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Differences with bosses, how do we resolve these kinds of issues?

john wesley
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Joined: Feb 14, 2005
Posts: 47
Well, I have been working with an IT giant since about three years and almost all that duration I have worked with my current boss. Our company has a sort of written constitution of code of conduct and ethics to create a productive and respectful work environment, however there are several awkward situations were there is a kind of standoff between me and my boss on technical issues and I just don�t know how to solve these differences.

Like, I think my boss is basically a c++ guy and has very little respect for things like design patters, he probably thinks its unnecessary bureaucracy � I think he gives excessive importance to performance, mostly performance is his excuse for breaking all good design rules�and things like that. I was just wondering if any one of you guys has had this kind problem and how they went about solving it or if any company has a proper process for solving these kinds of issues.

That�s about it, Thanks.


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Jeroen T Wenting
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Joined: Apr 21, 2006
Posts: 1847
Rebellion sometimes works. If you can get enough people together who think like you do it may be possible to just go your own way, ignoring him until you have a new de-facto process and present that to HIS boss (with the proof that it's superior to the current one).
That will of course potentially turn him into an enemy, so you need to be willing to face that situation and win out (meaning, get him replaced).
More frequently (especially if the rest of the team is of the same mind as that boss), defection is the only option open to you. Either find another place in the company or find another company.


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Mark Spritzler
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Joined: Feb 05, 2001
Posts: 17250
    
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Yes, unless you can prove to him that there are better solutions, and it should be relatively easy with him being a C guy, but the problem might be is that he might not be open minded, and if that is the case, I really suggest running away. Just tell him that "Java is not C"

Mark


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Jason Cox
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Joined: Jan 21, 2004
Posts: 287
See, here is the problem.

You want him to think like you but you don't seem to be able to think like him even though from this one post I can see you've already overlooked something.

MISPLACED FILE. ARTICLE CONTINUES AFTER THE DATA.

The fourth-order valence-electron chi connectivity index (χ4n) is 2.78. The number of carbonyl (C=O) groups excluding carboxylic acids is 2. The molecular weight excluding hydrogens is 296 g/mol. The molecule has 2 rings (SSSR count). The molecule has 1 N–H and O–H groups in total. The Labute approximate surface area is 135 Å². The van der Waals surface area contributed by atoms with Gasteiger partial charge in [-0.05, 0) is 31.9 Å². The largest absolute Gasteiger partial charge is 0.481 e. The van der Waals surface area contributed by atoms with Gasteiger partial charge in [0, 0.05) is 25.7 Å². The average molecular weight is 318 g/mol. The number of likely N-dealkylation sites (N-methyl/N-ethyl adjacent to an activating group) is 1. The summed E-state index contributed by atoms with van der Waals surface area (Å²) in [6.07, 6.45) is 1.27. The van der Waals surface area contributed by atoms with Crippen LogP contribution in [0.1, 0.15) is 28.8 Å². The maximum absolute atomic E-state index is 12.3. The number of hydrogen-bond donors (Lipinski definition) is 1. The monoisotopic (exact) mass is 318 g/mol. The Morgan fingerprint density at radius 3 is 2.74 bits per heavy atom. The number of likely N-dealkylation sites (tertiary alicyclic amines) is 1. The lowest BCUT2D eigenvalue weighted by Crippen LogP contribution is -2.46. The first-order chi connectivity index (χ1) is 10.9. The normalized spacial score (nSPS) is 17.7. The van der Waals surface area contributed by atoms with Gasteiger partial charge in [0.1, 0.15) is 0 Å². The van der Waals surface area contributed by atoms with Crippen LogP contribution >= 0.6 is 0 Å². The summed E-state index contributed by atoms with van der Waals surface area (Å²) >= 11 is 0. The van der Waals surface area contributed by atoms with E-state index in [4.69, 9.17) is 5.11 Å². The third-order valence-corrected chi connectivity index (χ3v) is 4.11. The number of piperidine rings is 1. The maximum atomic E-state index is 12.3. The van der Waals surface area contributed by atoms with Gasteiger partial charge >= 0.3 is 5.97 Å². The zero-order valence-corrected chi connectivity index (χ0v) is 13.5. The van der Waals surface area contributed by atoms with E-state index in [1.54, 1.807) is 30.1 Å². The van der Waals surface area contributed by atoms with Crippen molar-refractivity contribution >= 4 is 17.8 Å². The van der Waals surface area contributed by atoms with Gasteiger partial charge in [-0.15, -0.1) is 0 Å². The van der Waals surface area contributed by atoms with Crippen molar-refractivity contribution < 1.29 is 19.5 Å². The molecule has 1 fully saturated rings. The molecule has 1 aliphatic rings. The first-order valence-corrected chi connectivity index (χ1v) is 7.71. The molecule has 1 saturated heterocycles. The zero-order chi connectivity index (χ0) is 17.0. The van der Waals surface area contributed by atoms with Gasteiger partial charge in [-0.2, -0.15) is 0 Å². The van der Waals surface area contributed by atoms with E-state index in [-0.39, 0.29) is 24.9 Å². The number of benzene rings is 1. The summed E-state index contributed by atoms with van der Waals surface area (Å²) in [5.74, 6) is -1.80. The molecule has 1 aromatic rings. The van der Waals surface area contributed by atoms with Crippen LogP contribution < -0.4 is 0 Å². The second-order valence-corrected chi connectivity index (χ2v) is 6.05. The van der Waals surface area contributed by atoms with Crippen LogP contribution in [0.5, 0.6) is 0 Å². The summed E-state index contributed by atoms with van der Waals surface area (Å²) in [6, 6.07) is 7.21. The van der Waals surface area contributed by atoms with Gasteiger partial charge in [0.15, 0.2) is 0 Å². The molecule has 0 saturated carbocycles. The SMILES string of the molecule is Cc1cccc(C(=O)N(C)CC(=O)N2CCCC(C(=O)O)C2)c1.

In the old school of software engineering, performance was everything. When I say old school, we're only talking about ten years ago, probably less than that even. It's easy to forget that software design is a rapidly evolving process.

Performance is important. What you have to do is demonstrate what the trade-off is. If your code is not optimized for speed, what was the trade-off? Is it easier to maintain, does it scale better (which really is just another performance metric), will it be easier to extend, etc. If he doesn't understand the benefit, why would he get on board with it?

Look at it from his point of view. If he wanted you to do something and you couldn't see the benefit and it went against what you think is good design, would you be willing to do it?

This is especially importance since he is the boss. If one of my team members told me that I needed to do something different than I am used to doing I would need more information than just "It's better".
A. Levi
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Joined: Jul 26, 2003
Posts: 97
you prob are not going to like this but here is my 2 cents.
if you have not figured him out in 3 years you aint gonna do it in the next couple of days. do you like the money you getting right now working for him? if so roll with it if not get out, if not for the money nor the glory [promotions] no reason to work there.
john wesley
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Joined: Feb 14, 2005
Posts: 47
Rebellion: I actually get stubborn sometimes but I don�t really enjoy that, things start getting personal then � it becomes a sort of ego battle. and HIS boss has even less understanding of Java ... he probably thinks that java = c++ + String class

Prove your solution: this is the biggest problem, can you prove anyone that its wrong to call a business logic (which is usually called by an ejb) right from the controller servlet � I think the benefits of good design are not that tangible, how do you prove that its wrong to create an instance of a concrete sub class in its very own super calls (by the way am I wrong with this one?)

Performance: if someone uses arrays all the time in the code since it�s less costly than a collection then you need a pole to bang your head!! That sort of performance is what I am talking about. annoying c++ hacks, annoying c++ namings get_Long(), get_My_Name()

Iv been working with him all these days because i thought I was getting much more serious work than someone with my experience would get, just my perception. And yes, quitting or moving to other team is an option � I am considering it.
[ November 05, 2006: Message edited by: john wesley ]
 
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subject: Differences with bosses, how do we resolve these kinds of issues?